Popular Culture Review 29.1 (Spring 2018) - Page 91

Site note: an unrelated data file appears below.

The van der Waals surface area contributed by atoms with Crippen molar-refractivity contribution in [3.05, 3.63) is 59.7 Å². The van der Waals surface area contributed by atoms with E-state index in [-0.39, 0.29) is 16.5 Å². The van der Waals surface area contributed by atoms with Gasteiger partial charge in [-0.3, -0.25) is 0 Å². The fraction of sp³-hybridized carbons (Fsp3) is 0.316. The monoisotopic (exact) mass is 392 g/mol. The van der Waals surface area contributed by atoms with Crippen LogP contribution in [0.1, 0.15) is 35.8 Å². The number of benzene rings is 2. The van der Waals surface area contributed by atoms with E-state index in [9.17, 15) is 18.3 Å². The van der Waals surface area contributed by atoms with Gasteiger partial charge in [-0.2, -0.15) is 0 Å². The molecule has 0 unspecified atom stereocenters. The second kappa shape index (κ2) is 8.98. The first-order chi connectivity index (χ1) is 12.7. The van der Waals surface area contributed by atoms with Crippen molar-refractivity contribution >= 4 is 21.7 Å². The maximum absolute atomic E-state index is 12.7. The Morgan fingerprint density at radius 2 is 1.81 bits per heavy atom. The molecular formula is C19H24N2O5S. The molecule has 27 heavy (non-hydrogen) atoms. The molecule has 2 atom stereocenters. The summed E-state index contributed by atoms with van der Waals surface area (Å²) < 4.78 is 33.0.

New Mexico, melting through prop homes, destroyers launching missiles, marshaling Nazis, Russian troops parading, American soldiers marching towards an A-bomb explosion all appear quickly. The narrative is one of man’s destructive power - not directed at a particular government, but rather at all governments. Also included are scenes of social protest. Part of the effectiveness of this narrative is the bombardment of images. One must watch the video over and over to disti nguish all the footage and events included. Together, they over-whelm the viewer with the totality of violence and the brutal history of twentieth-century man. Bombers swarm the sky in other parts of the video, overshadowing the male character who is lost in the desolate, post-apocalyptic landscape of remote Iceland. The ruins of a city flicker in and out of the frames like a ghost. This visual imagery is fairly indicative of the gloomy undercurrents of the album, all centering on loss, destruction, desolation. The montage of historical footage here, which overlays the two human figures of the video, provides a fantastic, overarching perspective of the sudden, often violent technological and political surges of human production. Much of this footage looks like it is part of the material filmed by the U.S. government during testing and wartime 91